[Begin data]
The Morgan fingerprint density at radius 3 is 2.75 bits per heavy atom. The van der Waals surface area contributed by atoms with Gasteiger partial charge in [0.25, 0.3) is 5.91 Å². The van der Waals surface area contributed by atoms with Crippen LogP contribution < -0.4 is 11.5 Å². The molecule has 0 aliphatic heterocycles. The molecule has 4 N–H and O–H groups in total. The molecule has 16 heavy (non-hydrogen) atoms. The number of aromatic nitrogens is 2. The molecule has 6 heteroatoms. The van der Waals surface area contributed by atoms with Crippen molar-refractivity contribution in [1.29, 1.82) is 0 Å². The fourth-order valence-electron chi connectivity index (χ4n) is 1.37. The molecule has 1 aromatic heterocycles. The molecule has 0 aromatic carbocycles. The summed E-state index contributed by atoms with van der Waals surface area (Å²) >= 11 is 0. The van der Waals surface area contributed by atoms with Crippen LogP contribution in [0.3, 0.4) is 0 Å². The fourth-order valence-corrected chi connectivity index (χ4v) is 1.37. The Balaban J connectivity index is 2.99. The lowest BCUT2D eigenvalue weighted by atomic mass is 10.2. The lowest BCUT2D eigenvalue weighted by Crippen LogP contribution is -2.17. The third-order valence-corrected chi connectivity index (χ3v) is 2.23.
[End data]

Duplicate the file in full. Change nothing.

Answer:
The Morgan fingerprint density at radius 3 is 2.75 bits per heavy atom. The van der Waals surface area contributed by atoms with Gasteiger partial charge in [0.25, 0.3) is 5.91 Å². The van der Waals surface area contributed by atoms with Crippen LogP contribution < -0.4 is 11.5 Å². The molecule has 0 aliphatic heterocycles. The molecule has 4 N–H and O–H groups in total. The molecule has 16 heavy (non-hydrogen) atoms. The number of aromatic nitrogens is 2. The molecule has 6 heteroatoms. The van der Waals surface area contributed by atoms with Crippen molar-refractivity contribution in [1.29, 1.82) is 0 Å². The fourth-order valence-electron chi connectivity index (χ4n) is 1.37. The molecule has 1 aromatic heterocycles. The molecule has 0 aromatic carbocycles. The summed E-state index contributed by atoms with van der Waals surface area (Å²) >= 11 is 0. The van der Waals surface area contributed by atoms with Crippen LogP contribution in [0.3, 0.4) is 0 Å². The fourth-order valence-corrected chi connectivity index (χ4v) is 1.37. The Balaban J connectivity index is 2.99. The lowest BCUT2D eigenvalue weighted by atomic mass is 10.2. The lowest BCUT2D eigenvalue weighted by Crippen LogP contribution is -2.17. The third-order valence-corrected chi connectivity index (χ3v) is 2.23.